2. Mugs, I could read your writing happily all day, so I am thrilled with this train you're on. Besides always being thought provoking, the gravy is that I usually agree with you, and folks I agree with just don't grow on trees. I would say don't ever change, but change is eternal and necessary. Just don't change your Mugnity.

  3. So here's another interesting fact, that leads me to believe you may be on to something.

    Back in the 50s a Russian started breeding foxes. He was breeding them for tameness and for their ability to cope with humans.

    What he got was more tame foxes, but as they got tamer, they started getting spots and different ears and all sorts of traits that seem to have nothing to do with domestication, but are correlated with tamer foxes.

  4. If you hadn't added this to your reading up on domestication, you should.

    An experiment on how long it takes to make the wild animal into a companion animal...

    Fascinating stuff.

    There is a less scientific but equally interesting hypothesis with wild cats - they were worshipped, and as holy animals, they were kept cooped up. The inevitable inbreeding occurred and one day - domestic cat. I don't know if anyone has done an actual study on that one.

  5. I don't comment very often, but I kind of a genetics geek and I find selective breeding pretty fascinating.

    I think that the notion of making sure mutts are around to add genetic variation is a bit of a red herring. Mutts are crosses of breeds, and often from individuals that were not good representatives of their breed or genetically sound. Mutts can have all the defects that purebreds can have. The recessive ones are less likely to show up, since a mutt should have more genetic heterozygosity (that hybrid vigor someone mentioned earlier, I'll come back to that), but they still carry it, and it and can pass it on.

    On the matter of hybrid vigor, it is an observed advantage where crosses are generally more vigorous/healthier than purebreds. The most cited example is the mule, but if you breed a mule from a navicular mare, you can get a mule that develops navicular. It doesn't fix everything. What creates the hybrid vigor is heterozygosity at the genetic level. Traits are controlled by pairs of genes, one of which was inherited from each parent. When the genes have a higher degree of differing from their pair-mate, the animal is generally a healthier, more vigorous animal. The most obvious way to create this is by crossing breeds, but, it can also be done by crossing in bred lines within a breed. My dad was a hound man. He didn't breed much, but one of his mentors was a Treeing Walker breeder. In the style of Weiscamp and a lot of other well regarded breeders, he concentrated lines, culled heavily, and bred with goals in mind. What he was doing, when developing some inbred lines, was not creating his ideal dogs out of narrower and narrower gene pools, but setting himself up to create his ideal dogs by crossing the narrow gene pools. As the gene pools narrow up, the animals are highly homozygous on the genetic level. The traits are fixed, but they are generally not physically vigorous-- they'll lose size, health, even some of their conformation. However, take two of these sorry, inbred individuals and cross them and *boom* highly heterozygous, vigorous individuals with all those positive traits you were breeding for all along.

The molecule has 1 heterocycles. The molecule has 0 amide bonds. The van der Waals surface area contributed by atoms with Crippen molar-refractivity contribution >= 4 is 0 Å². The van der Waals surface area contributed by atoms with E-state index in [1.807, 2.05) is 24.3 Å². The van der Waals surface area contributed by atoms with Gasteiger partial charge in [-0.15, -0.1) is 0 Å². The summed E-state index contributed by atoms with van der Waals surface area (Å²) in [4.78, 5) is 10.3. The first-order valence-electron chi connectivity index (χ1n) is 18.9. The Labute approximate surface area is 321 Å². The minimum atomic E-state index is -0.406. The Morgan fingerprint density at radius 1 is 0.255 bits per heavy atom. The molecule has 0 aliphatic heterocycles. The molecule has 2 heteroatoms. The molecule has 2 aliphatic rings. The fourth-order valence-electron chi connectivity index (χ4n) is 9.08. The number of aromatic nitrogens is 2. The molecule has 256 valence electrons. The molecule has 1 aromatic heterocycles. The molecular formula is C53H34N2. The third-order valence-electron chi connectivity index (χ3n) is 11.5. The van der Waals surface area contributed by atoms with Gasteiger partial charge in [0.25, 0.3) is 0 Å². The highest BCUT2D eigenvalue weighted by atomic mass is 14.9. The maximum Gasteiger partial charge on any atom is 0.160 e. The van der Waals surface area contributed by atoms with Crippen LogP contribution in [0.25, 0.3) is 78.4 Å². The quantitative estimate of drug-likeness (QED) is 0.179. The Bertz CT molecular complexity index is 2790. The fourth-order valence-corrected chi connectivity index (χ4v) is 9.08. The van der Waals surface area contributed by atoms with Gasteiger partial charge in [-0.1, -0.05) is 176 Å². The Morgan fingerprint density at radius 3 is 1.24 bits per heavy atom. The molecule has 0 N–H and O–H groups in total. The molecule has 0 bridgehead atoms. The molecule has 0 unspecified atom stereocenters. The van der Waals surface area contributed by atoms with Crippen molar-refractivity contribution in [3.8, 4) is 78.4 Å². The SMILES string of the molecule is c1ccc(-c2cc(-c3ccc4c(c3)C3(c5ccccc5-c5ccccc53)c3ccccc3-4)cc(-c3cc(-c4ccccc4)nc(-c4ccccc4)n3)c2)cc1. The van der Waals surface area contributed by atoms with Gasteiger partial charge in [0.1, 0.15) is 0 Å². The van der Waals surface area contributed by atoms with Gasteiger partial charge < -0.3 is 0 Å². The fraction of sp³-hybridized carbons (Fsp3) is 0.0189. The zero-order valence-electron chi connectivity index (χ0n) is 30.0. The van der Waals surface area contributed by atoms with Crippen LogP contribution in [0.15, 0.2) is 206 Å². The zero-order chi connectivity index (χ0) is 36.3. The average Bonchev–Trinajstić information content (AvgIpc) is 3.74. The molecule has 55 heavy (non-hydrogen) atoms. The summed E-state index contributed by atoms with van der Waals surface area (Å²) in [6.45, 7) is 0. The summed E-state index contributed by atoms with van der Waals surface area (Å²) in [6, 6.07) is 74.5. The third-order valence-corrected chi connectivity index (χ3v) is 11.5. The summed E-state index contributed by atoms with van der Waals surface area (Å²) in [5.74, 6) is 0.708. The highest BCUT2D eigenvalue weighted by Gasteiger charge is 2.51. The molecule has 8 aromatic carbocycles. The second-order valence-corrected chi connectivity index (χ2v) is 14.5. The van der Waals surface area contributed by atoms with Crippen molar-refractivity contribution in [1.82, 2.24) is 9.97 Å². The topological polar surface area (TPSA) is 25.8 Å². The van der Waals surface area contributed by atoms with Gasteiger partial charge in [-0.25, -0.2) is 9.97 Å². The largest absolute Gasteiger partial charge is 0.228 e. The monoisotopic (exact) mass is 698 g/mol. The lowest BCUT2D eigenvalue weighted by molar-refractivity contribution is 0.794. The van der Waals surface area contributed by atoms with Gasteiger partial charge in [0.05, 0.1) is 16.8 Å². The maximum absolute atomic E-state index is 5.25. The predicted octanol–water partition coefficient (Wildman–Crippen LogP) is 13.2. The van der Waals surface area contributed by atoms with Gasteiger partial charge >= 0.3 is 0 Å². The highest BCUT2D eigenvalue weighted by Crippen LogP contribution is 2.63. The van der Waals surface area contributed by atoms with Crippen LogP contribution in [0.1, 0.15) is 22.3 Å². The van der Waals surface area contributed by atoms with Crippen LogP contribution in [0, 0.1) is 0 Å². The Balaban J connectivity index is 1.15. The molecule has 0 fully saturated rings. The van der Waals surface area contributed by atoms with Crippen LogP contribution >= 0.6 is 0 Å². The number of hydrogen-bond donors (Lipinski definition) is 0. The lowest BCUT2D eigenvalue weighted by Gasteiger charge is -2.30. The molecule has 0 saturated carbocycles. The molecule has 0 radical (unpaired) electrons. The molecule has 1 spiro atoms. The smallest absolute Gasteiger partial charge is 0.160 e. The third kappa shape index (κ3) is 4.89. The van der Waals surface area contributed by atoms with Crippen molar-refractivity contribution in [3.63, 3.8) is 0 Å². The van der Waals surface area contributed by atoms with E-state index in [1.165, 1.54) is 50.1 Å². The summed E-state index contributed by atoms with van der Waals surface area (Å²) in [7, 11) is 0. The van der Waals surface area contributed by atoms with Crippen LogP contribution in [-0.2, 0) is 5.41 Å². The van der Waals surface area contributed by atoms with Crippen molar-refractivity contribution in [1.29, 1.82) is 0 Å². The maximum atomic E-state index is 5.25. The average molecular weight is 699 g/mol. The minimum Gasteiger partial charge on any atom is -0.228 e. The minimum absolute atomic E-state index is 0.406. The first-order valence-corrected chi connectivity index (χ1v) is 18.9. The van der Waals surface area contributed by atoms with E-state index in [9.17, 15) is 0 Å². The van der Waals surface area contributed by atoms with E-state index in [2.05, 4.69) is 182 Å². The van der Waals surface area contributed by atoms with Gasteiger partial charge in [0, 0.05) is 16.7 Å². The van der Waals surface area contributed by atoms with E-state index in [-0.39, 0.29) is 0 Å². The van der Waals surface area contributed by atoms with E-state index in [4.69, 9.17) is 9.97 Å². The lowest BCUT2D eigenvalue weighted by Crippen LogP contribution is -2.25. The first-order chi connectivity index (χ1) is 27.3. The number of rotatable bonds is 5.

Here's where the rub is for me: That method works, and it gives you one or two generations of outstanding individuals. Then where do you go? Do you breed those outstanding individuals and start narrowing their genetic diversity again? Do you maintain your sorry looking inbred lines, for the purpose of making outstanding individuals that you consider end products and don't breed? How many people have the will power to not breed an outstanding individual just because they've been told it will not outproduce itself?

  6. Karen -- You are actually proving my point, not going against it.
    Everything you just wrote leads to my original premise. Limiting the gene pool destroys the breed.
    You said yourself,"That method works, and it gives you one or two generations of outstanding individuals."
    This tells me very clearly it doesn't work at all.
    BTW. Not a Weiscamp fan.

  7. Karen -- You are actually proving my point, not going against it.
    Everything you just wrote leads to my original premise. Limiting the gene pool destroys the breed.
    You said yourself,"That method works, and it gives you one or two generations of outstanding individuals."
    This tells me very clearly it doesn't work at all.
    BTW. Not a Weiscamp fan.

  8. I think you just wrote the script for an animated feature. (Maybe not a kid movie....)

  9. I came here to cite the study with the tame foxes but I've already been beaten to it :). It is a classic study which suggests that domesticated animals are frozen in the puppy stage (or kitten). The floppy ears and patches seemed to be linked to this somehow (remember how we were talking about unexpected genetic consequences). The friendliness and endless playfulness that you see in most dogs is indicative of this. Young wolf pups are trusting, playful and easily trainable. Adults wolves generally aren't. So those which were more puppy like and friendly were more successful.

    Humans have a weird reaction to 'cuteness' which isn't really something we see in other species (I imagine it has much to do with our social nature). So Urg and Og were more sympathetic to the 'cute' dogs. How did the dogs ever get close enough to humans in the first place? Wolves are dangerous carnivores after all. They would have been driven away if they appeared in any number. Then you get those submissive lone wolves which have been thrown out from the pack. Or some orphaned pups. Who knows. But the evolution must have been so gradual. So the cute and more friendly (more puppyish) dogs got to stay around. And then they slowly proved their usefulness.